MATEC Web Conf.
Volume 326, 2020The 17th International Conference on Aluminium Alloys 2020 (ICAA17)
|Number of page(s)||5|
|Section||Plenary Lecture & ECR Award Recipients|
|Published online||05 November 2020|
In situ alloying of aluminium-based alloys by (multi-)wire-arc additive manufacturing
LKR Light Metals Technologies Ranshofen, Austrian Institute of Technology, 5282 Ranshofen, Austria
* Corresponding author: firstname.lastname@example.org
Wire-arc additive manufacturing (WAAM) has received considerable attention in the past years due to advantages in terms of deposition rate, design freedom, buy-to-fly ratio and economic factors. This process can generally be conducted using conventional or near-conventional welding equipment to fabricate intricate but relatively large-scale structures. The present contribution explores options to utilize this novel process not only for manufacturing of particular aluminium structures, but to create the actual alloy composition during processing. Thereby, the possibilities of dual-wire techniques based on cold metal transfer (CMT) to create alloys in the welding process in situ is investigated. For this purpose, a modified CMT twin welding system is used with standard wires differing significantly in their alloying content. The characterization of the chemical compositions at different specimen positions suggests good chemical homogeneity after initial process optimization steps. The microstructural homogeneity is analysed by means of optical light microscopy and scanning electron microscopy. Quantified phase fractions underpin non-equilibrium solidification conditions, when compared to theoretical equilibrium predictions. The assessment of the performed analyses suggests that dual-wire processes are powerful in terms of enhancing achievable depositions rates as well as enabling in situ alloying. This approach might be expandable to multi-wire-based techniques.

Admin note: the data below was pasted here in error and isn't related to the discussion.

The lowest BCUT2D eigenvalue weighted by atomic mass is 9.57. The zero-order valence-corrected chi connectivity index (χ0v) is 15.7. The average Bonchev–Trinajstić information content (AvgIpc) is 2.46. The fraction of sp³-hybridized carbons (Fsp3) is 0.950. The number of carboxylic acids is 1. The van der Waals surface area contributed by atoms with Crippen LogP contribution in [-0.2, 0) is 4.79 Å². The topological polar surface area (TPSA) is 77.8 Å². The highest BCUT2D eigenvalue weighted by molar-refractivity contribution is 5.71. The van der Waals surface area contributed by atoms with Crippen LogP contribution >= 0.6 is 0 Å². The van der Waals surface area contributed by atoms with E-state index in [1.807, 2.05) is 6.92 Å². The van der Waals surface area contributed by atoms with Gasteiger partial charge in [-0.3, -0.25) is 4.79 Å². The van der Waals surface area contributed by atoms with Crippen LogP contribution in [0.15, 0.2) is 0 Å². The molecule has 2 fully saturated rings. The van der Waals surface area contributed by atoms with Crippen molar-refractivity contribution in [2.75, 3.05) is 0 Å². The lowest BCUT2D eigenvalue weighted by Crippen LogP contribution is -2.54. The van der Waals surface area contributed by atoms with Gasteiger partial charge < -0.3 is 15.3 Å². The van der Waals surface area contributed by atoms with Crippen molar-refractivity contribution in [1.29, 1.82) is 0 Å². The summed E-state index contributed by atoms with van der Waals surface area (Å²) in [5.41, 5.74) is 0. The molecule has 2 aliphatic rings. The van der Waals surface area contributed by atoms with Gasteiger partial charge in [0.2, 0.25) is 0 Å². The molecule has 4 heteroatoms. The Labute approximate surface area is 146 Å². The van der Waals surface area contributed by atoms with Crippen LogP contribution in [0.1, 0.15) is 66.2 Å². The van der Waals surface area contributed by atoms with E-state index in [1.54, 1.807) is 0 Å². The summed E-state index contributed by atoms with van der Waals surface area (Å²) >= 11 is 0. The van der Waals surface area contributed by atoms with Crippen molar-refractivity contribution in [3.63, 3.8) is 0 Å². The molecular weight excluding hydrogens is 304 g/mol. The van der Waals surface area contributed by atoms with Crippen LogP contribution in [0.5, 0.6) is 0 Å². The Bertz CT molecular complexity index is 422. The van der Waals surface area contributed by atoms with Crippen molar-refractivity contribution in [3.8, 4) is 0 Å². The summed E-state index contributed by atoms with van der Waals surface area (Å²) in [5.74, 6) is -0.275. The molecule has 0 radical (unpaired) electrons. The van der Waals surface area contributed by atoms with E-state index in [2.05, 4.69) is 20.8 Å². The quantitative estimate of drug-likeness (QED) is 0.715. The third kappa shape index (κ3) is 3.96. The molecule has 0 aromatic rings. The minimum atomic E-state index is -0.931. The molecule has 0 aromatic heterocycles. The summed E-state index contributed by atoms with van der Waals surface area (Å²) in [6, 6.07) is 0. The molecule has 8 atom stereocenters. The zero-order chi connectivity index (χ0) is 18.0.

© The Authors, published by EDP Sciences, 2020
This is an Open Access article distributed under the terms of the Creative Commons Attribution License 4.0, which permits unrestricted use, distribution, and reproduction in any medium, provided the original work is properly cited.
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